Posted by: Diane Capuano
This is how the West was won—with trompe l’oeil murals, painted finishes, plenty of hard work and a whole lot of talent from a dedicated group of professionals.
This dedicated group included the members of the Metro Artisans Guild, the International Decorative Artisans League’s chapter in the Greater St. Louis area. Fifteen artists from MAG lent their talents to the Wild West Fest, a philanthropic project undertaken to benefit CASA (Court Appointed Special Advocates) for Children in St. Louis County.
The project involved the creation of 11 spectacular playhouses using a Western town theme. MAG members participated in the creation of eight of the playhouses; other businesses in the St. Louis area created the three others. Playhouses included a schoolhouse, restaurant, general store, stable/blacksmith, hotel, movie theater, boat—even an old-fashioned Western jail.
Trompe l’oeil was a major part of all 11 of the playhouse projects. Among the trompe l’oeil effects created were: cowboys and cowboy boots, merchandise in a general store, tasty-looking food and beverages in the restaurant, a silhouette of a blacksmith working with an anvil, the front desk of the hotel, the ticket window at the theater, authentic-looking signage on every building, and many faux woodgrains and aged wall treatments.
The CASA for Kids Playhouse Celebration kicked off with a Wild West Fest fund-raising event at Ambassador Floor Co. in Chesterfield, Mo., on July 31. Attendees enjoyed food, beverages, square-dancing and a chance to win one of the playhouses. In addition, other playhouses were raffled off as part of the fund-raiser.
The Wild West Fest was a follow-up to last year’s successful philanthropic project, which also raised money for CASA for Kids. “Last year, the event raised $15,000,” reported Diane Hansen, who spearheaded the project along with fellow MAG member Kathy Otto. “This year, we were expecting to do even better.”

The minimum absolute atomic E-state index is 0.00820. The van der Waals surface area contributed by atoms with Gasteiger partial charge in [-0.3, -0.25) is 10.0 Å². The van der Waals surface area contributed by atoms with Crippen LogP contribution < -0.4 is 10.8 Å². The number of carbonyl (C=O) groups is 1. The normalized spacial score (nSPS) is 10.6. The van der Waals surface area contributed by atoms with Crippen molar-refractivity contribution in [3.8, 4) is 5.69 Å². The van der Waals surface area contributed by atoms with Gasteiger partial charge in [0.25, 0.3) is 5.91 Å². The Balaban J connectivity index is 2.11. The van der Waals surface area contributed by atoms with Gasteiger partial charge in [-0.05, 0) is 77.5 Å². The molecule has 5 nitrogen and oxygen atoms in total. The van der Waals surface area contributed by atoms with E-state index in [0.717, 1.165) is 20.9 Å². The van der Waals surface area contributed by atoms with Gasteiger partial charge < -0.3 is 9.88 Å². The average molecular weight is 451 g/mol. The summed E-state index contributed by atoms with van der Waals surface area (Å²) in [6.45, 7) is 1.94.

MAG members worked with other professionals to create the impressive playhouses, including local builders, architects and designers. “It was a great experience,” Hansen said. “We got to meet and network with a lot of wonderful people.”
This project had double significance for Otto, since she has been a trained volunteer for CASA for Kids for nine years. As Otto explained, CASA is a wonderful organization that stands up for abused and neglected kids. To be able to combine her commitment to CASA with her artistry was very fulfilling for Otto. “Bringing together these two things I really care about—it was really a perfect fit,” she reported.
On top of that, Otto agreed with Hansen that the ability to network with other St. Louis-area professionals was an amazing experience. “We were able to meet a lot of different people. It gave us an opportunity to showcase our work for a lot of different architects and designers—plus it was a lot of fun to do.”